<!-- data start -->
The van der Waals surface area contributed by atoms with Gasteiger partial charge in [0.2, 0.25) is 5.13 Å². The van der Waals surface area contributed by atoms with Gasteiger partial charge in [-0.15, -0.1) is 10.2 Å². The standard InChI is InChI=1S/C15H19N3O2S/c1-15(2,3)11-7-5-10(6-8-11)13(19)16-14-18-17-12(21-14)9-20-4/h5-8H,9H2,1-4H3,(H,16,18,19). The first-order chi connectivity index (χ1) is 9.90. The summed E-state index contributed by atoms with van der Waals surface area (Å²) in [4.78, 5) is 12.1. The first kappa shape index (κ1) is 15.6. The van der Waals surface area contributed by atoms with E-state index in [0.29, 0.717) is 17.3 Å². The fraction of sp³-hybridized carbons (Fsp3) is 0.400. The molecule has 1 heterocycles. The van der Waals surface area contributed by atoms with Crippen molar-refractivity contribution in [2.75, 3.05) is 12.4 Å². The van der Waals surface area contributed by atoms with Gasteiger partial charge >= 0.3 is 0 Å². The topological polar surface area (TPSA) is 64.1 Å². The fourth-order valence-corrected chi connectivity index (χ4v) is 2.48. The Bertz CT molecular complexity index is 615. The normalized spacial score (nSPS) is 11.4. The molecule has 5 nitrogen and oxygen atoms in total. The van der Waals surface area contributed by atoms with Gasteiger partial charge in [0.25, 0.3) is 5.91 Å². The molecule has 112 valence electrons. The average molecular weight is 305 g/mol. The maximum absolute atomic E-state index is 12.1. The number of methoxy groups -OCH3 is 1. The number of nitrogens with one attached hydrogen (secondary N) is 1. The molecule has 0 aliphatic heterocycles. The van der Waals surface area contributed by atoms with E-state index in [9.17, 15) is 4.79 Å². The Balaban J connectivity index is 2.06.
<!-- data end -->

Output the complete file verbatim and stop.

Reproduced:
The van der Waals surface area contributed by atoms with Gasteiger partial charge in [0.2, 0.25) is 5.13 Å². The van der Waals surface area contributed by atoms with Gasteiger partial charge in [-0.15, -0.1) is 10.2 Å². The standard InChI is InChI=1S/C15H19N3O2S/c1-15(2,3)11-7-5-10(6-8-11)13(19)16-14-18-17-12(21-14)9-20-4/h5-8H,9H2,1-4H3,(H,16,18,19). The first-order chi connectivity index (χ1) is 9.90. The summed E-state index contributed by atoms with van der Waals surface area (Å²) in [4.78, 5) is 12.1. The first kappa shape index (κ1) is 15.6. The van der Waals surface area contributed by atoms with E-state index in [0.29, 0.717) is 17.3 Å². The fraction of sp³-hybridized carbons (Fsp3) is 0.400. The molecule has 1 heterocycles. The van der Waals surface area contributed by atoms with Crippen molar-refractivity contribution in [2.75, 3.05) is 12.4 Å². The van der Waals surface area contributed by atoms with Gasteiger partial charge >= 0.3 is 0 Å². The topological polar surface area (TPSA) is 64.1 Å². The fourth-order valence-corrected chi connectivity index (χ4v) is 2.48. The Bertz CT molecular complexity index is 615. The normalized spacial score (nSPS) is 11.4. The molecule has 5 nitrogen and oxygen atoms in total. The van der Waals surface area contributed by atoms with Gasteiger partial charge in [0.25, 0.3) is 5.91 Å². The molecule has 112 valence electrons. The average molecular weight is 305 g/mol. The maximum absolute atomic E-state index is 12.1. The number of methoxy groups -OCH3 is 1. The number of nitrogens with one attached hydrogen (secondary N) is 1. The molecule has 0 aliphatic heterocycles. The van der Waals surface area contributed by atoms with E-state index in [9.17, 15) is 4.79 Å². The Balaban J connectivity index is 2.06.